do know we are all creations of our past. People who argue that the past should be forgotten, seem not to realize how we have been shaped by events in our lives, how we responded and how we were treated. Everything that happened to us from the moment of birth, perhaps before - who knows -- makes us the person we are today.

The really lucky ones have had loving parents and grew up feeling loved, and knowing they were OK. Being told that their actions, their life was good. I know how it is to be constantly criticized, and to have the intrusive thoughts that no matter how hard I may try, never go away.

SkyWhisperer
Post 4

@everetra - I’ve heard something that also struck me as somewhat of a paradox. It’s that people who are more intelligent are more susceptible to suggestion and autosuggestion than people who might be less smart.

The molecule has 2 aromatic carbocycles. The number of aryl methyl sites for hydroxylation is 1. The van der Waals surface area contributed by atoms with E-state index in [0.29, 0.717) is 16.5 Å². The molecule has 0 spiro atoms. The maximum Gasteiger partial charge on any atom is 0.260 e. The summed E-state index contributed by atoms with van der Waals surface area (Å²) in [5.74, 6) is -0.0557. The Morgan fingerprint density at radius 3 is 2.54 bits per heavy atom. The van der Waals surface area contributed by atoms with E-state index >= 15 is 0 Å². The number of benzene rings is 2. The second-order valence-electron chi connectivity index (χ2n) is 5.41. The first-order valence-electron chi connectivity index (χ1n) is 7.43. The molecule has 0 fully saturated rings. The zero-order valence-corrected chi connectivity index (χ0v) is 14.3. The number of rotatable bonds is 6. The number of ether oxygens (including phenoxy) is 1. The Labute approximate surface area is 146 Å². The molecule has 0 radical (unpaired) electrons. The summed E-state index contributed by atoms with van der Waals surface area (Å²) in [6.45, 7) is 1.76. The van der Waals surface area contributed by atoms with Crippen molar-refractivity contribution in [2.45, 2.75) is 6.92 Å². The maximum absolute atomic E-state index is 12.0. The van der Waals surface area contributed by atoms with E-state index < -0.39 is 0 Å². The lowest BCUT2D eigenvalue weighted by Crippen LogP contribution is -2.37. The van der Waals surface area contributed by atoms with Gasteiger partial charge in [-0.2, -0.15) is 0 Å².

That seems strange. You’d think the opposite would be true. The reasoning seems to be that the intelligent people are more “open” to ideas, and so autosuggestion takes root more easily in their minds. Oh well, I guess that’s why I’ve never had much luck with the self help books.

everetra
Post 3

@hamje32 - It’s interesting that you talk about hypnosis. I’ve never seen real life hypnotic trances, and I guess I’m open to the possibility that it does work.

However, I’d be more interested in the therapeutic uses of autosuggestion than those that are simply used for entertainment value. For example, I would like to learn more about how people use autosuggestion to kick bad habits like smoking or drinking too much.

I believe it’s been used in therapy to help people with their addictions; in that regard, I think it should be accepted by the medical profession so that we can see more peer reviewed studies on how well it works.